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Defining a land boundary for sustainable livestock consumption

The need for more sustainable production and consumption of animal source food (ASF) is central to the achievement of the sustainable development goals: within this context, wise use of land is a core challenge and concern. A key question in feeding the future world is: how much ASF should we eat? We demonstrate that livestock raised under the circular economy concept could provide a significant, nonnegligible part (9–23 g/per capita) of our daily protein needs (~50–60 g/per capita). This livestock then would not consume human‐edible biomass, such as grains, but mainly convert leftovers from arable land and grass resources into valuable food, implying that production of livestock feed is largely decoupled from arable land. The availability of these biomass streams for livestock then determines the boundaries for livestock production and consumption. Under this concept, the competition for land for feed or food would be minimized and compared to no ASF, including some ASF in the human diet could free up about one quarter of global arable land. Our results also demonstrate that restricted growth in consumption of ASF in Africa and Asia would be feasible under these boundary conditions, while reductions in the rest of the world would be necessary to meet land use sustainability criteria. Managing this expansion and contraction of future consumption of ASF is essential for achieving sustainable nutrition security.

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Deliverable 5.3: Innovation pathways towards more sustainable production and consumption in the fruit - vegetable supply chain and their uptake in the SUSFANS models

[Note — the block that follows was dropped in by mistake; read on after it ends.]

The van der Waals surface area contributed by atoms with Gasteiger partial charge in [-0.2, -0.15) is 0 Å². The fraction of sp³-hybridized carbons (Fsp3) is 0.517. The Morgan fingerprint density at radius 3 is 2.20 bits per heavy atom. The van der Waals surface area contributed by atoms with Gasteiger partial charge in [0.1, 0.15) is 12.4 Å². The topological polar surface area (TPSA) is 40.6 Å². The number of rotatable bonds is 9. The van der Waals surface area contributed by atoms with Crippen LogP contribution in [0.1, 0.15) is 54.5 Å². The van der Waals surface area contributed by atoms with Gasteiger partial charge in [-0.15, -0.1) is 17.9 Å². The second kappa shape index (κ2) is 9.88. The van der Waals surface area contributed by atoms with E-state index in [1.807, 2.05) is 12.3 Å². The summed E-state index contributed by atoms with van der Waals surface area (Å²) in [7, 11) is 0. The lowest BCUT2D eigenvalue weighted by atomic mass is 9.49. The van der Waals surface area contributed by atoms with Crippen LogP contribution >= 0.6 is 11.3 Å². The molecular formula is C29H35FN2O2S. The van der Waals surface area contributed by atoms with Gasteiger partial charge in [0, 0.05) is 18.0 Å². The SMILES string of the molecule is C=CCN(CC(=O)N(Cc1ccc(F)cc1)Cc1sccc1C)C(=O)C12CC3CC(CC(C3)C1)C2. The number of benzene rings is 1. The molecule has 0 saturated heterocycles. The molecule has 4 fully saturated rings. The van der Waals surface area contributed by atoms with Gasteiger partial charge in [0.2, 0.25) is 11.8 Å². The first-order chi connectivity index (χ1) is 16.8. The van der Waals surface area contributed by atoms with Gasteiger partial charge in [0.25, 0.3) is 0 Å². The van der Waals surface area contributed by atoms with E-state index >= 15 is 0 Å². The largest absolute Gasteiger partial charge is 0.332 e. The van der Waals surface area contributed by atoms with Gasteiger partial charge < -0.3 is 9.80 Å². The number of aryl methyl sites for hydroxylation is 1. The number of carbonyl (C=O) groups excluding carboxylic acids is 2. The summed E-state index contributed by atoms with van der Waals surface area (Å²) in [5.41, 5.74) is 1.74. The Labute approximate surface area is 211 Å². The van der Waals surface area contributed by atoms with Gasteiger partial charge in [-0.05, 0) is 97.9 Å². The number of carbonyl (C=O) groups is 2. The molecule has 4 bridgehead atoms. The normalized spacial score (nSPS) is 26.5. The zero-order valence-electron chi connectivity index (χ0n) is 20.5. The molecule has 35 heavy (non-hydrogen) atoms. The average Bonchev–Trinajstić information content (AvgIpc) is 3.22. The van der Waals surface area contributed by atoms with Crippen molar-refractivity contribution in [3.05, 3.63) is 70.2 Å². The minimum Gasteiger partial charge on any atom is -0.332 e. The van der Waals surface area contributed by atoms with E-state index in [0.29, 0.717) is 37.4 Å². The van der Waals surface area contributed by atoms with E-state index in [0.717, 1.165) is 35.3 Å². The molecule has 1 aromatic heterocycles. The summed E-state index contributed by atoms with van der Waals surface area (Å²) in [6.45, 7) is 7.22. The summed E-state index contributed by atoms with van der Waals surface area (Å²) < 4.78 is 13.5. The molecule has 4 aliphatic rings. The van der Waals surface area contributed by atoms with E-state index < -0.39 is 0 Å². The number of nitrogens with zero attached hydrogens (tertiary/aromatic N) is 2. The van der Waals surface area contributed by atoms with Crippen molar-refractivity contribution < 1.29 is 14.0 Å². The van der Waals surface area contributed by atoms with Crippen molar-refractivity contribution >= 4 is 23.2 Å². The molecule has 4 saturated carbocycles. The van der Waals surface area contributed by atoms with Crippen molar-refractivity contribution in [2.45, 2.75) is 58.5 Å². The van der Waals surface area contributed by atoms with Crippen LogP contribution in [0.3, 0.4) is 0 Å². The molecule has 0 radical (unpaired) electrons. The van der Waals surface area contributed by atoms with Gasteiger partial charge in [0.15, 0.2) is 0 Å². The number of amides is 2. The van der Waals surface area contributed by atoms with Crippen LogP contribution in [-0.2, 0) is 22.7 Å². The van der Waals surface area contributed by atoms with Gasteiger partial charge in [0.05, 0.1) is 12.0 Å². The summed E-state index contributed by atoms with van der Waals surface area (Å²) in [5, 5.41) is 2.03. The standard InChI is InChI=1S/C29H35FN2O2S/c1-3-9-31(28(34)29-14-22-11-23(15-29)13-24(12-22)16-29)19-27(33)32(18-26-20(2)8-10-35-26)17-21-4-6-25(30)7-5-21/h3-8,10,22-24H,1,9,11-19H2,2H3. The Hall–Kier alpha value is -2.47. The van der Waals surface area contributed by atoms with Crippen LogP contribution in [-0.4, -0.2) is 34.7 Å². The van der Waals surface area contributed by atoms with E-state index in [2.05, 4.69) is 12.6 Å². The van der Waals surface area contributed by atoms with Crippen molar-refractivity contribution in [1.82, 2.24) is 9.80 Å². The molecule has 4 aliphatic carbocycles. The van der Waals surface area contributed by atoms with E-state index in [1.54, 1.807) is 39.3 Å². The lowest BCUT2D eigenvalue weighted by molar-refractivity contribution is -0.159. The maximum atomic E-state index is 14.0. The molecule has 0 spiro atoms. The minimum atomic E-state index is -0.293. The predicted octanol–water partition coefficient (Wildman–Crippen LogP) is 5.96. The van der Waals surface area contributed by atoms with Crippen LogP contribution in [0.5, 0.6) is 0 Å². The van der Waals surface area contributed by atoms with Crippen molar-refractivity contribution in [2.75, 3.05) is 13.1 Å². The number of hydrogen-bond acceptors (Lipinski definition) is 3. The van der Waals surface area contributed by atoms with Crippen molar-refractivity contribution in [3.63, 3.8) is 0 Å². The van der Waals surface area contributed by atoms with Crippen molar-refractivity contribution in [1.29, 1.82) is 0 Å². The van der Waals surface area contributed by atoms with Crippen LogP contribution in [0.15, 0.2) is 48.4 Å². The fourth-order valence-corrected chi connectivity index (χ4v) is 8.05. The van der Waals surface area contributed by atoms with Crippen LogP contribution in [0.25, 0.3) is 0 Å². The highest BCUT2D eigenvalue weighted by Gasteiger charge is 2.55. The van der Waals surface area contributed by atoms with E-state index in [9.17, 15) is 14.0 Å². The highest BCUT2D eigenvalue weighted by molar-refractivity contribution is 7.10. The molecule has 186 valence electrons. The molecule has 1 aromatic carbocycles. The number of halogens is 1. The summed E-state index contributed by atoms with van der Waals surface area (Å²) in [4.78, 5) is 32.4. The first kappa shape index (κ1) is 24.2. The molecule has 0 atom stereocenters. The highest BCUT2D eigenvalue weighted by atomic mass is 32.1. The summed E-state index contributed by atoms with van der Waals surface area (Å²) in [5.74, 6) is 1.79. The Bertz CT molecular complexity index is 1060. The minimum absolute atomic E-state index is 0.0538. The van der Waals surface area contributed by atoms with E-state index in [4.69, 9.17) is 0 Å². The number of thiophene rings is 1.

Fruit and vegetable consumption is below recommended levels and should increase to come closer to a more healthy and sustainable diet in Europe. The aim of this report is to identify innovation pathways in the fruit and vegetable chain from a consumer perspective. The deliverable shows the different elements of a consumer perspective, their relevance and above all the need to combine consumer, production and circular perspectives on innovation to support fruit and vegetables consumption. To understand or even stimulate consumption behaviour a wide array of drivers need to be taken into consideration, which relate to the individual (biological, demographics, psychological), the product, the interpersonal, physical environment and policy. These are represented in consumption-related innovations such as: targeting, motivating, contextual, communicating and acceptance of innovations; product related innovation such as: product, production, and package; and circular innovations (in particular around reducing food waste). This paper is meant to inspire, raise awareness, and continue the discussion on a strengthened consumer perspective in the innovation strategies, foresight and modelling work in SUSFANS.

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Deliverable 5.1: Baseline sustainability assessment of the current state of livestock/fish and fruit/vegetables supply chains

To assess different possible future directions for the EU food system, potential pathways based on a set of innovations need to be identified. The aim of WP5 is to define different pathways towards more sustainable and healthy diets within the EU, without negative implications in the rest of world. This first report of WP 5 makes the case for the two selected case studies based on the current situation, provides as first set of innovation pathways and explores the use of metrics in a spider diagram to assess sustainable FNS. The innovations focus on two cases, ‘livestock and fish case’ and ‘the fruit and vegetable case’. For both supply chains there are concerns regarding the current European diet (too high consumption of livestock and too limited consumption fruit, vegetables and seafood), whereas for livestock and fish production there are also pressing environmental concerns (land use, GHG emissions, fish stock depletion).